Oscar-winning animator, illustrator and filmmaker known in part for his work in Tom and Jerry and Popeye cartoons Gene Deitch has died. He was 95.
Deitch passed away unexpectedly last Thursday night at his home in Prague, according to his Czech publisher, Petr Himmel. No additional details or cause of death were provided. Deitch is survived by his wife and three sons from his first marriage.
Eugene Merrill Deitch was born August 8, 1924 in Chicago and moved to California as a child. After graduating from high school, Deitch worked as a draftsman for North American Aviation. He was drafted and entered pilot training for the military but was discharged for medical reasons in 1944 after which he went back to work in the commercial art world. Soon after, his animation career took off, marked by a continuing chain of prestigious awards. He also served as creative director of Terrytoons under 20th Century Fox and created several characters, including Sidney the Elephant, Gaston Le Crayon, and more.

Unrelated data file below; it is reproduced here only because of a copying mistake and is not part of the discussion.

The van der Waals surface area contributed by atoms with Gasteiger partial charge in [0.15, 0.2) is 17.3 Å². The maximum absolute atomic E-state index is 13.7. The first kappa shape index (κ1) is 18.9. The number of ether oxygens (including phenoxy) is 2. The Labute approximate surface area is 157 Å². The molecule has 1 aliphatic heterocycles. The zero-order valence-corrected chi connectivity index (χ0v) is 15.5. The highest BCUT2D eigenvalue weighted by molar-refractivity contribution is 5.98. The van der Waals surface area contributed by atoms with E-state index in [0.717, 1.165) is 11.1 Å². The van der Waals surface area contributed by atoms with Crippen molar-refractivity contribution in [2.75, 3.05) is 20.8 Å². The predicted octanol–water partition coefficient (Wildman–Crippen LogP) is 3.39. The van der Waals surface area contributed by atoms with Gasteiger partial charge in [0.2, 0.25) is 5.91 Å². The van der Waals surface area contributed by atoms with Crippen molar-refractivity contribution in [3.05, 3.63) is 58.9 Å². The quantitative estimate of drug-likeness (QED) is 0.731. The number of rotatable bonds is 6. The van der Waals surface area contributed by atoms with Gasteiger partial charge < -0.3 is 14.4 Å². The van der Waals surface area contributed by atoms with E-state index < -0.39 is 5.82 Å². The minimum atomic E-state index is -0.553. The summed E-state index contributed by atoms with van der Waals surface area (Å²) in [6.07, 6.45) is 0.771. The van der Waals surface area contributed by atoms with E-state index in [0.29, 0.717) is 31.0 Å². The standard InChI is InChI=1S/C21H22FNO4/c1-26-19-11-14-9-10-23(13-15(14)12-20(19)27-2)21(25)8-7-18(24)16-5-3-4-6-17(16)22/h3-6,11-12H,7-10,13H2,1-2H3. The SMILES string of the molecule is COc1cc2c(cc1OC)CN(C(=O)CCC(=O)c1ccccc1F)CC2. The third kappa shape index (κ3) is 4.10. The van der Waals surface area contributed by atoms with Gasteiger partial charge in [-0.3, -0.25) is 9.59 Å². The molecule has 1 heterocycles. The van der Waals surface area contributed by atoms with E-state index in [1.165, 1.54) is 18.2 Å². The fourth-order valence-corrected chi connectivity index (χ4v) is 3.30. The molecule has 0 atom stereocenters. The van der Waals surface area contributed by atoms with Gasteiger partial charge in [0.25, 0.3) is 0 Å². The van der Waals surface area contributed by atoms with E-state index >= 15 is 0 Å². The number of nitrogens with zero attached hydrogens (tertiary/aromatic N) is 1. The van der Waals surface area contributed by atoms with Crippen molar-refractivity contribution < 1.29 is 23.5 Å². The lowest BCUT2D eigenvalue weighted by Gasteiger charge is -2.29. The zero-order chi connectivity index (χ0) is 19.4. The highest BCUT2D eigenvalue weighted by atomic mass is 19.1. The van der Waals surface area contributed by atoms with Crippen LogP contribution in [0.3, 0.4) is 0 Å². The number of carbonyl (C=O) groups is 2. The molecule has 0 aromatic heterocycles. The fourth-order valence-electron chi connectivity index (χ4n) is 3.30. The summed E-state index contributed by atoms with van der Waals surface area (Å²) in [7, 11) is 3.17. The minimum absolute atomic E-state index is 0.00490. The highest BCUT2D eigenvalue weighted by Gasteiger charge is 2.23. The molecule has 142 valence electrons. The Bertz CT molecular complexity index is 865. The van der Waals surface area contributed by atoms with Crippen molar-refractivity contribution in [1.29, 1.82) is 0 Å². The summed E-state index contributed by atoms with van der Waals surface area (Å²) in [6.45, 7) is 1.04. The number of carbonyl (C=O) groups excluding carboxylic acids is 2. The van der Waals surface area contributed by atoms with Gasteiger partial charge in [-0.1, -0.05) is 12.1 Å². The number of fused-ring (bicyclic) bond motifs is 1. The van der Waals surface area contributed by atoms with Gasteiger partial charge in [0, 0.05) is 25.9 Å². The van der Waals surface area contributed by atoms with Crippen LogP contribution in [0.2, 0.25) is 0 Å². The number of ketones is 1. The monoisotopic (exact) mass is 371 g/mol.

Deitch was nominated for an Academy Award in 1958 for Sidney’s Family Tree and later won an Academy Award for Best Animated Short film in 1960 for the film Munro. He was nominated for the same award twice in 1964, once for Here’s Nudnik and once for How to Avoid Friendship. In addition, Deitch worked on Popeye television cartoons and many Tom and Jerry shorts for MGM.
In 1959, Deitch moved to Prague after meeting his future wife, animation producer Zdenka Najmanova. While living in the city, Deitch created more than 70 animated films and seven television series. In his memoir, For the Love of Prague, Deitch wrote about what he described as being “the only free American living and working in Prague during 30 years of the Communist Party dictatorship.” According to Deitch, despite this status, authorities never interfered with his work, though his 1969 short film, The Giants (Obri) was banned in the country for perceived criticism of the 1968 Soviet invasion.
In addition to his Academy Award, Deitch received the Winsor McCay Award for his lifelong contribution to animation in 2004, an honor which he said he valued more highly than his Academy Award.
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